Sunday, May 21, 2006

Gravy Train

An article appeared in today's Guardian with the headline "Legal aid bill for parole board challenges tops £2m". There are some quotes in this article:

The legal aid bill for human rights' challenges by prisoners to parole board decisions has soared tenfold in the last five years to more than £2m, according to official figures released yesterday.


And:

Nick Clegg, the Liberal Democrat home affairs spokesman, last night said: "Recent changes in the law should not be a gravy train for lawyers . What we need are short, effective hearings which allow both sides to examine reasons for parole decisions."


And:

David Davies, Conservative MP for Monmouth, who ferreted out the figures, said: "It is appalling that because of human rights laws so much taxpayers' money is being spent on allowing prisoners to be legally represented to argue their case before the parole board."


I do understand why articles like this are printed. Firstly lawyers who defend people accused of, and sometimes convicted of, crimes are easy targets. Secondly prisoners are easy targets.

The government has established a system whereby the Parole Board has hearings to determine if certain prisoners can be released. I will generalise here, but, the current system of parole kicks in when a prisoner who has been given a sentence of four years or more in prison has served between half of his sentence to two thirds of his sentence. Between the half way point and the two thirds point he can apply for parole. Provided that the prisoner is not subject to more rigorousus sentence then he must be released after serving two thirds of his sentence anyway.

So once a year a prisoner is able to apply for parole. If he is not granted parole he has to wait another year before he can apply for parole again unless he reaches the two thirds point of his sentence and is released automatically. Bearing in mind that a prisoner has one chance a year to put his case to the Parole Board he should be entitled to some help. Generally speaking us solicitors can be granted funding of up to £1,500 to represent prisoners at these hearings. We do not get paid £1,500 per case, we can submit a claim for up to £1,500. The Parole Board are experts in their field. Prisoners are prisoners and most are of substandard intelligence, many suffer from mental health issues, and do not have the ability to put their case to the Parole Board.

If the government or elected MPs really do think that system is so unfair for prisoners to be represented at parole hearings then they are free to draft new legislation to get rid of the funding for solicitors, or create another system whereby prisoners are barred from having legal representation at their hearing. The government will not change the rules because they know at the end of the day it is only fair that once a year prisoners are given some help in how to present their case to the Parole Board.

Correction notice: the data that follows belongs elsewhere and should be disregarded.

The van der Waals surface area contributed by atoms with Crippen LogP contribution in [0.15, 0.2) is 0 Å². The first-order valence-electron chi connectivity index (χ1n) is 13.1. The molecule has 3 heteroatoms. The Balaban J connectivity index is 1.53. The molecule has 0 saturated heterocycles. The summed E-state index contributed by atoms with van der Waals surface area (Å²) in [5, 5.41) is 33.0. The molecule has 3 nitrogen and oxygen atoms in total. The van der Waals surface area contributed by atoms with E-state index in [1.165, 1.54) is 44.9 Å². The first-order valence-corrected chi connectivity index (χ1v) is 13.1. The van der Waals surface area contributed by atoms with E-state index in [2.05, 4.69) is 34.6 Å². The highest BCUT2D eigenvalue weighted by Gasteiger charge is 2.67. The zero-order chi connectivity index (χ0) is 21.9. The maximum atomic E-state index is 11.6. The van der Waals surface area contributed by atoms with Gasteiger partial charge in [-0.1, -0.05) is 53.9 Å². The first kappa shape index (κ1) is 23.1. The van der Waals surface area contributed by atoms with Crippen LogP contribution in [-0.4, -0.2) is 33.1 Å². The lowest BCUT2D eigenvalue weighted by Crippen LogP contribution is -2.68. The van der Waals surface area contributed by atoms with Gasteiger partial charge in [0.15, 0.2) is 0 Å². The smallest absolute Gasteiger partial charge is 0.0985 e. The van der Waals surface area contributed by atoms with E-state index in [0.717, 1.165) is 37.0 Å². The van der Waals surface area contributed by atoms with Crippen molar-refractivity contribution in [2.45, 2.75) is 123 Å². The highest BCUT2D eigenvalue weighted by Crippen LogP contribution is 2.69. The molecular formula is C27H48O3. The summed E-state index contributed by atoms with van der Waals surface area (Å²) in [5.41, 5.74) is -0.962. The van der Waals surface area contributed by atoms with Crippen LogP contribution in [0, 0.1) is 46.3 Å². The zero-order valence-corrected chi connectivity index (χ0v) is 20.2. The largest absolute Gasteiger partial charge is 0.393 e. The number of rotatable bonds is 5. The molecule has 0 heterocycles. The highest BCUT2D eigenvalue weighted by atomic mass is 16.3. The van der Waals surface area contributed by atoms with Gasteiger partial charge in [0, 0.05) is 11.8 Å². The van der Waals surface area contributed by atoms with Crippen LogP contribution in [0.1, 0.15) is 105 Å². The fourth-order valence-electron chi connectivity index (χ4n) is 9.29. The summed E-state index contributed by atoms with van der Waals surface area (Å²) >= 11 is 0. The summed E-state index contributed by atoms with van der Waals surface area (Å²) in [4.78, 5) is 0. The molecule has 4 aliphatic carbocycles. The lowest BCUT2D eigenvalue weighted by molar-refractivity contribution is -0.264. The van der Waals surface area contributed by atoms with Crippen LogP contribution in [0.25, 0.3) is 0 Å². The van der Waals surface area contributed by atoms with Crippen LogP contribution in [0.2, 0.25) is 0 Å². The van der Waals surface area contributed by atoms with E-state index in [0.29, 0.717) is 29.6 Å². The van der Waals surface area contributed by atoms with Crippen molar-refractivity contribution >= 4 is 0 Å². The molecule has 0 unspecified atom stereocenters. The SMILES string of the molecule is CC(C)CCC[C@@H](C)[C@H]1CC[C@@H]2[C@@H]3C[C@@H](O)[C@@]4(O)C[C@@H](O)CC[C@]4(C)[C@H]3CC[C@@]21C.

Mr. Clegg and Mr. Davies you should know better than to take cheap shots at prisoners. Mr. Clegg it is not a gravy train, it is legally aided work, have a look at the number of criminal defence, or even prison law, firms that are still in practice, that number will decrease over the year and will continue to decrease because criminal law and prison law is not a gravy train. Mr. Davies if you think it iappallinguling to let prisoners be represented at Parole Hearings by legally aided solicitors then why have you not put a private members bill before Parliament to change the current system?

Rant over.

6 comments:

Barry J O'Connell said...

While there is perhaps an argument for allowing professional assistance at the parole hearing, I can't see how a prisoner has a right to appeal a negative parole decision given that his sentence has already been decided by a court. Parole is a bonus, not a right.

Gavin said...

Parole hearings are not about appealing a negative decision. Aprisoner eligible for parole, gnereally, will have served between half to two thirds of their sentence of imprisonment. They can apply for parole at the half way point, and if they get to the two thirds point they must be released. Parole is an opportunity, and a right to put their case forward for release. It is not early release, but release during the currency of a sentence that has no fixed date for release.

Nigel said...

If I understand rightly you are saying that all prisoners will only serve at most 2/3 of their sentence, unless the judge gives a minimum tem served recommendation.
So after 2/3 of sentence does prisoner have to be released, or released on parole? Is parole a right in that way?
I don't think the general public realises that any sentence dished out can legally only be served by 2/3.

Gavin said...

I am generalising but most prisoners who receive a sentence of four years or more are eligible for parole between the half way point and two thirds point of their sentence.

If the prisoner gets to the two thirds point of their sentence without being paroled they are released, not on parole but on licence.

Parole is a right.

Nick said...

I particularly liked the comment from Nick Clegg that, "What we need are short, effective hearings which allow both sides to examine reasons for parole decisions." I found this particularly amusing as I've never had a parole board hearing last more than an hour. In fact, in the last one I cross-examined two witnesses and gave a relatively lengthy closing speech. In total, the hearing lasted exactly one hour!

That particular prisoner received a life sentence with a four year tariff for arson. He has now served 22 years!!!!!!! He still didn't get parole!!

By the way, parole boards aren't all about release. They can also recommend a move from closed to open conditions, which is a major step in the rehabilitation of offenders.

motoring solicitors said...

Both prisoner and solicitors are easy target.